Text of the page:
While everybody in the Big Blue Nation speculates as to who will stay and who will go, it does not matter to Quickley or Johnson. "I'm showing up and playing with whoever I gotta play with and competing with whoever I gotta compete with," Quickley said.  "That's just how I was raised and how I've been playing the game forever." "I'm not really worried about who stays or goes because as long as I do what I'm supposed to do, I'll be okay regardless," said Johnson. To be successful under John Calipari, one must be willing to buy into the team and outwork the opponent.  Quickley and Johnson have the capacity to take Calipari's coaching and the mentality to succeed.

4. This is Not Keldon Johnson's Father

[caption id="attachment_239271" align="alignnone" width="1200"] Getty Images[/caption] When I did meet Johnson's father Chris, he heard of my snafu and gave me hell.  "I think we've met before," he said with a smile.

5. E.J. Montgomery is a Full-Bodied Tayshaun Prince

Or rather, Tayshaun is E.J. Montgomery Light.  Both lengthy lefties, Tayshaun was more of a three on the wing, whereas Montgomery is a powerful four inside, without range that extends to the UK logo.  Montgomery was at his best playing out of the pick-and-roll, often times with Quickley.  The uncommitted recruit refused to give anything away during interviews, but it's possible that we'll see more of that combination in the future.

6. Zion Williamson is the Worst Dukie

His dunks get all the hype, but he'll probably the least productive player in Coach K's top-ranked recruiting class.  R.J. Barrett could be the No. 1 overall pick in this year's draft.  Johnson was the only player that would not let him do whatever he wanted.  Cam Reddish has range that extends well beyond the three-point line. Meanwhile, Zion can't create his own shot.  If he does get open, it doesn't look bad when it leaves his hands, but that doesn't mean he won't miss it three feet to the left (which caused me to audibly react with a "WHOA!" on one occasion).  Lucky for him, opponents will have to pay so much attention to the others, he'll still get room to do work around the paint.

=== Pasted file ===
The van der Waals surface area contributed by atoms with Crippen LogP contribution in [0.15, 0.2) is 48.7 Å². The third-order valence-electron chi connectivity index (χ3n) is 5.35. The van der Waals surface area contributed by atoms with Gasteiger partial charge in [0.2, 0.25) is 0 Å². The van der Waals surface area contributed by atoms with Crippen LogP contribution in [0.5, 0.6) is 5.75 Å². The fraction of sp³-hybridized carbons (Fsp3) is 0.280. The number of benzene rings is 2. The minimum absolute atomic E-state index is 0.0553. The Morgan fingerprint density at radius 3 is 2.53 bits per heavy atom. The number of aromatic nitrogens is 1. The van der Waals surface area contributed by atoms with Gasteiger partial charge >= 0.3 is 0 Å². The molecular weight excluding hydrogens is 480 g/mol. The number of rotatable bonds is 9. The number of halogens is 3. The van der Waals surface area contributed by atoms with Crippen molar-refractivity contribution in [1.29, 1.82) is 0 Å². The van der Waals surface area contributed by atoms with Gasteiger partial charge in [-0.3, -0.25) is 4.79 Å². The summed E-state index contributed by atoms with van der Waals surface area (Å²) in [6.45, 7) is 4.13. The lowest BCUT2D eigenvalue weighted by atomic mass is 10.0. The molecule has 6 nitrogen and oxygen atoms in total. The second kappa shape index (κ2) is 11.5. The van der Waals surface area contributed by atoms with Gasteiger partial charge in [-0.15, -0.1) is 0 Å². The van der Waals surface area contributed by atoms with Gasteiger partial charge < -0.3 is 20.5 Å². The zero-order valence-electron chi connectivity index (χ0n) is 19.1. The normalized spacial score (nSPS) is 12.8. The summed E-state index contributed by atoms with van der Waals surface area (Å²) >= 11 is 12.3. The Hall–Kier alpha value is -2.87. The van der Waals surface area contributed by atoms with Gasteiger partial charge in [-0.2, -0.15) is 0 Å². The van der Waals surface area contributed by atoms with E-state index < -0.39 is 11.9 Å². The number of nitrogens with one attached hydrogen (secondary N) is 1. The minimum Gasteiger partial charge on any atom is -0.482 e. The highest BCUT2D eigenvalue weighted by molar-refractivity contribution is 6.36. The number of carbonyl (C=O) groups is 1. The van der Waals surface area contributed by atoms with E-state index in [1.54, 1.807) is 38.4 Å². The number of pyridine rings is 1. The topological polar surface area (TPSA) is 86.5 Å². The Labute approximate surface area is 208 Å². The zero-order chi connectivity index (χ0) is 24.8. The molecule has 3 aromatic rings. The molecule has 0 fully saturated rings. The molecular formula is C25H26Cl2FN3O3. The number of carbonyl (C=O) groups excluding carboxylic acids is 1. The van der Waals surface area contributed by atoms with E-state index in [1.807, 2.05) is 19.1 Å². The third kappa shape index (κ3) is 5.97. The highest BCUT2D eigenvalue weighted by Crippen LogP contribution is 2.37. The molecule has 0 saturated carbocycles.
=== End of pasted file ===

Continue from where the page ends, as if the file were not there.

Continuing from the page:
7. Ronald McDonald Loves Ludacris

All jokes aside, I struggled to keep it together when Luda played his verse in "YEAH!" which I may or may not have choreographed a dance too in sixth grade.

8. Vanderbilt is Dangerous

Of the four point guards in Atlanta, the two best are SEC bound, Quickley and Vanderbilt's Darius Garland.  The Nashville native is staying home to play for Bryce Drew, where he'll have forward Simi Shittu to play out of the pick-and-roll.  Both have the ability to score a ton of points and contend for an SEC Title.  Add Romeo Langford into the mix, and they'll undoubtedly have the best recruiting class in the SEC.

9. LSU and Miss. State Too

Tremont Waters made LSU scary without much help.  Next year he will have Naz Reid to help him in the paint.  Once considered a small forward, he put on about 50 pounds without losing any agility.  His unorthodox moves are surprising, causing one NBA scout to compare him to Julius Randle. The other big SEC forward in the McDonald's class is Reggie Perry.  He looks like your classic SEC post. Perry will beat the hell out of opponents inside, while the Weatherspoon brothers do work on the perimeter. The SEC was good in 2018.  It's going to be great in 2019.

10. Families have the Best T-Shirts

I can only hope that one day my son is good enough to make all-star games so I can screen print his face all over my wardrobe. [caption id="" align="alignnone" width="1200"] The Johnson's[/caption] [caption id="" align="alignnone" width="1200"] The Quickley's[/caption] [mobile_ad]